–A women’s distinctive biology means that we have different risk factors for disease. “women are more likely than men to develop depression, eating disorders, and anxiety disorders like post-traumatic stress disorder. Mental health issues are, in turn, a risk factor for a variety of other diseases.” women aged 47-52 with depression have twice the risk for stroke than women who do not have depression. [p. 47]
–Not until 1980 did the American Psychiatric Association drop the official diagnosis of “hysterical neurosis.” You know a woman is crazy because she possesses a uterus. [p.50]
–Women’s health wasn’t really a thing until the 60s. And not until 1989 did Congress allocate funds to study women’s health specifically. By the 1990s “30 percent of ob-gyn specialists were women, up from just 7% in the 1960s.” [p. 51]
–Sex affects medications. “A female liver metabolizes drugs different than a male liver.” Also women store more body fat than men and some medications are attracted to fat tissues. Hormones influence how our bodies process medications. [p. 54-55]
–“Vitamin B6, also known as pyridoxine, helps your brain make serotonin, an important neurotransmitter for positive moods.” [p.140]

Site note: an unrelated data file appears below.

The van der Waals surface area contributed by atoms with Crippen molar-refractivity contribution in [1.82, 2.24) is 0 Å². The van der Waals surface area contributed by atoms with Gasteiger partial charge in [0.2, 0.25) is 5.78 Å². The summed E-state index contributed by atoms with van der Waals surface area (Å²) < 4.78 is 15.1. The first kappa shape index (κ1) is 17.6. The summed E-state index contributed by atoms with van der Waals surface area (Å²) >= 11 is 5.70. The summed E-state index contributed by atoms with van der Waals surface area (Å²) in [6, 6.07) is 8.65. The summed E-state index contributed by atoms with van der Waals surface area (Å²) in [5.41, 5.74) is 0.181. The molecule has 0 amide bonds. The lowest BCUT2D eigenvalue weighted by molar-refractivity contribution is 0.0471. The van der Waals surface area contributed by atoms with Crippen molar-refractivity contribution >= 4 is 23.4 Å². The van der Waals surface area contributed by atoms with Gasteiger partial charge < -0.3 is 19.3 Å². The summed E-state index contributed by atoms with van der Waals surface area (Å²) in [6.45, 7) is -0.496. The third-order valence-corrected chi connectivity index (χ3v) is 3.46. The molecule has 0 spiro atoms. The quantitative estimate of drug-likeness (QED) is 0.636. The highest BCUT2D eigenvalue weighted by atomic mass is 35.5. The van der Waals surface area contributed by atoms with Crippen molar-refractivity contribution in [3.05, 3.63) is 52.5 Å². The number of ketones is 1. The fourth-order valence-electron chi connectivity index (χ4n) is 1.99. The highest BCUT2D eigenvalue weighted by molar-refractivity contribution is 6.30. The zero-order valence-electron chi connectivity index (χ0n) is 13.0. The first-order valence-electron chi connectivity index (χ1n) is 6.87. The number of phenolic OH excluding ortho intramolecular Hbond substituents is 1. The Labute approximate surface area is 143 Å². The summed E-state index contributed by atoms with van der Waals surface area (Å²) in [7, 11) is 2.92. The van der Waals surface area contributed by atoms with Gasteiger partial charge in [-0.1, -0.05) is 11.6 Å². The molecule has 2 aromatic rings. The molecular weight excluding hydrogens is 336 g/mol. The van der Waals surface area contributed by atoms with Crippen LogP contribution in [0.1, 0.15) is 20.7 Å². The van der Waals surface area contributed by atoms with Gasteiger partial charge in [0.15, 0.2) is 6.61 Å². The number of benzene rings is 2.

–“Nutrition, Movement, Rest. These are the threads from which our human experiences are woven, and they are the basis of our strength as we age.” [p. 158]
–Brain cells possess a longer life span than other cells. Skin cells last about three weeks and stomach lining cells last three days. “Over time, we continuously lose brain cells due to injury, illness, and the natural process of aging.” [p. 183]
–“Mindfulness-based activities like mediation and relaxation exercises have been linked to lower levels of the stress hormone cortisol. And a regular mediation practice has been shown to change the architecture of your brain in ways that are beneficial and protective.” [p. 193]
–According to studies, when people listen to music or play music it increases the neural activity in the brain. [p. 194]
–review by Amy Steele
FTC Disclosure: I received this book for review from Harper Collins.
Now Flora wondered if that weren’t a survival mechanism on her mother’s part. Muriel gave up living in the present in order to live in the future, in the only way the future could ever be experienced. In this way, she continued to stay alive beyond the present.
Flora thinks she’s going to die on her 60th birthday. A professor and wife of a Rabbi, the San Franciscan had a dream or vision many years ago in which she was told when but not how she’d die. So she’s rather obsessing on this and in doing so fails to see the world about her and to truly enjoy herself. Simultaneously her widowed 86-year-old mother Muriel embarks on extensive traveling and love affairs. Expiration Date is that rare find in a novel these days. It contemplates aging—not glossing over the negatives or puffing out the positives—but with flair and honesty. It also vividly captures the intricacies and challenges in most mother-daughter relationships. [“..with her mother, Flora felt ugly, inadequate, and inferior.”]
Expiration Date proves both humorous and vitalizing. Turns out that maybe expiration dates are only in our minds. Life doesn’t begin or end at a particular time. Those are just the silly notions that our society deems necessary or sensible.
purchase at Amazon: Expiration Date